However Sandlin recently spoke with Animal Policy Examiner about other issues such as the history of Tony and other tigers who have lived at Tiger Truck Stop, Tony’s care and environment, whether or not wildlife should be privately owned, and what he sees as the mercenary motivations of animal protection groups.

The interview with Sandlin will be posted on this page in the coming days.
Reactions to the video from animal protection groups also will be posted in the coming days.

TRANSCRIPT of Tiger Truck Stop’s video ‘The Truth about Tony’
“For 20 years tigers at the Tiger Truck Stop in Gross Tete, Louisiana have entertained and fascinated travelers. Until now, the tigers’ story has not been told by anyone involved with their care and lives.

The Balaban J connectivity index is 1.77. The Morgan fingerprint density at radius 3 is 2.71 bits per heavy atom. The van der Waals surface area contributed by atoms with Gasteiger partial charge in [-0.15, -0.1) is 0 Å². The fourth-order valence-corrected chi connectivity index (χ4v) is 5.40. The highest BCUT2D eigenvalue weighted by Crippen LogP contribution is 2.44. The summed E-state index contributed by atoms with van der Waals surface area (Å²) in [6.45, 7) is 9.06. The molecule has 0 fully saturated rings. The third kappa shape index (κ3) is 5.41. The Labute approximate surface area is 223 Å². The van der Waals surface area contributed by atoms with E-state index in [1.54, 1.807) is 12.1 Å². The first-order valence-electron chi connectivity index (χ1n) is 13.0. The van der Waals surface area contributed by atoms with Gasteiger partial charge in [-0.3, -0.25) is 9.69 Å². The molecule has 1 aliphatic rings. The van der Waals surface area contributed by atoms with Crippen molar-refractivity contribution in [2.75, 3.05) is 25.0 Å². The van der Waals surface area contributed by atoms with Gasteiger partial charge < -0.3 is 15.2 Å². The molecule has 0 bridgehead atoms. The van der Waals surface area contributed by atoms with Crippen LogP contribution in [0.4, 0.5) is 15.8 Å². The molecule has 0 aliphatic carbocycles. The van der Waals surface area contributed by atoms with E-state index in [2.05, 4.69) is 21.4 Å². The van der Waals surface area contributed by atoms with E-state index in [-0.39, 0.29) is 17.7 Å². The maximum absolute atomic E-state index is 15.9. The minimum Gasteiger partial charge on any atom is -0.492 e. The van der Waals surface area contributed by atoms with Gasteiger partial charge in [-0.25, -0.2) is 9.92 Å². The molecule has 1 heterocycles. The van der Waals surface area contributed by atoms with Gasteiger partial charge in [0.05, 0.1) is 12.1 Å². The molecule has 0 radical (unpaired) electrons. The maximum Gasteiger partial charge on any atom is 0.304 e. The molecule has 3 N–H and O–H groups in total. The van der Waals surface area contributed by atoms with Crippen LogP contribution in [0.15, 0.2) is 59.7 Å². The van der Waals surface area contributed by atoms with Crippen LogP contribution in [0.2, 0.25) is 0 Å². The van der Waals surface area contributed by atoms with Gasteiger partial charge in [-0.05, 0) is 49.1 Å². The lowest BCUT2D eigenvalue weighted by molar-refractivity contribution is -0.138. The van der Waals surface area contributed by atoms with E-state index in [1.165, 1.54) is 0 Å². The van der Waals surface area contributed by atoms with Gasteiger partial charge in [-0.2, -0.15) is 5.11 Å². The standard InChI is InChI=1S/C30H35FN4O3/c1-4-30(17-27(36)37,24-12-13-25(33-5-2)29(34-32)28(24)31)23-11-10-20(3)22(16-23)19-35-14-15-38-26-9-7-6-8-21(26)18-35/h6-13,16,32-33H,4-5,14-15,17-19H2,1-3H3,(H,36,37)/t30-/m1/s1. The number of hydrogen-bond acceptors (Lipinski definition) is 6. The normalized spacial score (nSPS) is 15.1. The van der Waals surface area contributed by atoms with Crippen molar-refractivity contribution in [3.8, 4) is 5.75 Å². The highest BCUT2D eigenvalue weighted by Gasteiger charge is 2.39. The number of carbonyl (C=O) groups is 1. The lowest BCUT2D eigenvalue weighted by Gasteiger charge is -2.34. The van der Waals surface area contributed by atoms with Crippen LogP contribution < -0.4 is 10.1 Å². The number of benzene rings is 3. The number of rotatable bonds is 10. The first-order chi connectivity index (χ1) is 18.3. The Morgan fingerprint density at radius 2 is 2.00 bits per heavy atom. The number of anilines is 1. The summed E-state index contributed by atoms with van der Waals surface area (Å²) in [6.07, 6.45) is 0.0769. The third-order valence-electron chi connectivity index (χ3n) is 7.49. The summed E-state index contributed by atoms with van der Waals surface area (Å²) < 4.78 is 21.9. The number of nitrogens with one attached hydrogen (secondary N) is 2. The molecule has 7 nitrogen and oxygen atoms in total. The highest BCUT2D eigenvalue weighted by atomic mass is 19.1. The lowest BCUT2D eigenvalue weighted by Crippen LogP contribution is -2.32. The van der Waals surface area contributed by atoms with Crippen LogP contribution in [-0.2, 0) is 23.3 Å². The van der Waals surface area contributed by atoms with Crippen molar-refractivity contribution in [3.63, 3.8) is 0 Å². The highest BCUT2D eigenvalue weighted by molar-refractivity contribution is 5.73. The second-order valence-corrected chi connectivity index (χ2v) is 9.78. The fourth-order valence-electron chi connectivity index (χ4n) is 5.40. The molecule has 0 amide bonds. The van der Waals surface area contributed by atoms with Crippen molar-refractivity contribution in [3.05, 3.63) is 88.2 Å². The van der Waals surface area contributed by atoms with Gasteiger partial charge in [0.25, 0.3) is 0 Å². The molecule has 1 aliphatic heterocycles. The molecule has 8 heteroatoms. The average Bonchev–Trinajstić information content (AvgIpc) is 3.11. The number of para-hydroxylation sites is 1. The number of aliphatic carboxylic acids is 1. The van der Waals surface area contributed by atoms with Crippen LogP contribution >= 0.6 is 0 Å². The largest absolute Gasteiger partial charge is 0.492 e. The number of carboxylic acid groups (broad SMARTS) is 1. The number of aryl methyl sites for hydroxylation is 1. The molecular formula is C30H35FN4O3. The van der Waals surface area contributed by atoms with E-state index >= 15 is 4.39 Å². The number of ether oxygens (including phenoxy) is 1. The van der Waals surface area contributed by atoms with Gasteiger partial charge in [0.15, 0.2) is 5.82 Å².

“But a barrage of publicity from so-called animal rights activists has spread disinformation, lies and rumors around the world. It’s time to set the record straight about the big cats of Bayou Country and the kind and generous people who’ve hand-raised them over the years.

“The Tiger Truck Stop is a small mom and pop operation nestled along Inerstate 10 just 15 miles from Baton Rouge, next to the Atchafalaya basin.

“It’s been an oasis for travelers for many years. It’s still a favorite, comfortable spot along an interstate that has increasingly become corporatized and impersonalized.

“Folks in Gross Tete know they can get the best comfort food in the area, right in the Tiger Café, with a variety of southern home dishes, with people that know you when you walk in the door.

“The Country Store has all the memorabilia and truck stop items that make travel fun and interesting, and of course, there’s the tiger.

“Tony is the only tiger left from an exhibit that has featured many at one time.